Photographing The Perseid Meteor Shower
Hello fellow photographers and stargazers.
Next weekend will be a great time to photograph meteors. The Perseid Meteor Shower will be taking place next weekend. I figured that many of my friends will be going out to try their hand at it. Because I have been able to get a shot of them I figured that I would share what I have learned in my own pursuit.
In August of 2010 I was determined to photograph them so I headed out to Cloud Cap on the north face of Mount Hood. I was seeing a bunch of them but whenever I had my camera pointed in one direction a meteor would fall in the other. I then would reposition my camera only to have one fall where the camera was previously pointed. I went home a little frustrated with hardly a photo to show for my time. Not only that but all I was taking a photo of was the sky. Mount Hood was behind me.
The next day I decided to change my plan.
The Perseid's originate near the part of the sky that the constellation Persius is located, thus their name. My first decision was to shoot north from Trillium Lake which allowed Mount Hood to be in the shot. I also decided that I was going to shoot wide and leave the tripod alone for about three hours. I didn’t move the camera. I then set my programmed my cable release to take 360 - 30 second exposures, which is 3 hours of time lapse. Turn your on camera noise reduction off to eliminate a delay between shots. If you don’t have a cable release, just click the shutter when the last one is through. It’s the same thing it just makes it harder to sit in your lawn chair and enjoy your preferred beverage while watching the falling stars undisturbed.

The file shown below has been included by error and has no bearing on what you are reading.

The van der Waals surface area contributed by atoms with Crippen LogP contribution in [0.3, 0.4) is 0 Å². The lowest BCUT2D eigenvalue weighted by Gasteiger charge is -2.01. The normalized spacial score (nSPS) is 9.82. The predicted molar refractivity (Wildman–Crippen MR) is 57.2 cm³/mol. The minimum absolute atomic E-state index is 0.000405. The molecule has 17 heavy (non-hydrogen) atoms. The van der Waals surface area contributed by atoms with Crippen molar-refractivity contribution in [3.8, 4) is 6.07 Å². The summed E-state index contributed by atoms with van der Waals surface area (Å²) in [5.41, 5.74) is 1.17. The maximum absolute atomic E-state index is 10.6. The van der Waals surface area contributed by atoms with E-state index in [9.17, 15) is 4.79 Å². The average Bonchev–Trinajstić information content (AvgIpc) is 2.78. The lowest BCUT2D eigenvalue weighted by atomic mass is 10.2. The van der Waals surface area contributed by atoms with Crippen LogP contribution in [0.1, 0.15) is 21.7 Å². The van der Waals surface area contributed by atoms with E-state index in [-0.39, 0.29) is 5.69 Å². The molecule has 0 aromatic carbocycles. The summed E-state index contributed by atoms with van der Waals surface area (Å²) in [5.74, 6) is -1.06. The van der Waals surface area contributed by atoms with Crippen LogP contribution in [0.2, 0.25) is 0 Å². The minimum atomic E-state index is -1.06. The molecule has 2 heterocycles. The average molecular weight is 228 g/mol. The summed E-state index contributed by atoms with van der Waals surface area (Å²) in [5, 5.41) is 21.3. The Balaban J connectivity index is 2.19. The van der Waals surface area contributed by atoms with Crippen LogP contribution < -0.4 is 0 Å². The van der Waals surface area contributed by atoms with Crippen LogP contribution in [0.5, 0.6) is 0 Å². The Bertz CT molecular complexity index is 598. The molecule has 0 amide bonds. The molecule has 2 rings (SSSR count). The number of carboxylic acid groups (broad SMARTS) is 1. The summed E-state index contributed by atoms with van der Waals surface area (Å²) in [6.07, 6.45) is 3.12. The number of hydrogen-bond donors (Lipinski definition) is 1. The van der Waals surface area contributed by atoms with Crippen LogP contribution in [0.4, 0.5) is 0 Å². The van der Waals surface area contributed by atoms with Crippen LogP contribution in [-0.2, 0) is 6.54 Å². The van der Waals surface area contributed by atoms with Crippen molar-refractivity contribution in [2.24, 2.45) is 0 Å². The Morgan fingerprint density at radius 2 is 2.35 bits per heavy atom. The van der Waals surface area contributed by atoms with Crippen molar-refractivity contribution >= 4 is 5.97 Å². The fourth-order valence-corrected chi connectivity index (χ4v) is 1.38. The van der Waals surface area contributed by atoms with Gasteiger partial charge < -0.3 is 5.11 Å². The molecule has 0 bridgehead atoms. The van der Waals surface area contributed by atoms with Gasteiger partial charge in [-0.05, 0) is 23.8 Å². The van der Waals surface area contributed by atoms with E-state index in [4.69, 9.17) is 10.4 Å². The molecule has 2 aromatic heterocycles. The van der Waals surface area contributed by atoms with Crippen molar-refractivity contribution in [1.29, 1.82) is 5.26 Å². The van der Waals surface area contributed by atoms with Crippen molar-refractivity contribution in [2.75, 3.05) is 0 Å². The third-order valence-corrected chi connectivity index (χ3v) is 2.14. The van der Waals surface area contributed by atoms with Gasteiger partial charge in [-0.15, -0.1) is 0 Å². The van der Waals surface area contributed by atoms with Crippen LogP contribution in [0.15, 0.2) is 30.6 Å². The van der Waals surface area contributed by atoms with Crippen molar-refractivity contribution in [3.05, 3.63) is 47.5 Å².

When I was through I went home and downloaded all of the photos and separated each shot that had a meteor and combined them all as separate layers over the top of a base photo of the scene in Photoshop. I then went about the painstaking task of masking out each meteor so the background base photo would show through. The meteor was all that was represented in each layer.
This gave me a chaotic array of meteors that seemed to be coming from all directions. I sat thinking about that and it occurred to me that during that during the three hours the Earth had rotated. I figured that I needed to figure out how to get them all to come from the same point of origin, the galaxy Persius. To do that I located the axis of rotation at the North Star and then went about rotating each layer using Andromeda (?) as a reference point of location. I rotated each layer according to how much movement had taken place since the start of the series.
After I had each meteor coming from the proper point of origin I merged them into one transparent layer and brightened them up and merged that layer down onto the bottom layer.
And this is the result.
Even if you don’t create a composite image like this one, if you use this technique you will catch meteors in your shot. You will essentially capture every one that falls during that three hours of time.
I hope that this helps. Please leave a comment if you have a question. After you have your chance to shoot the Perseids please leave a link to your shot. I’d love to see them.
Camera - Nikon D90
Exposure - 30
Aperture - f/2.8
Focal Length - 11 mm
ISO Speed - 2000
Noise Reduction - OFF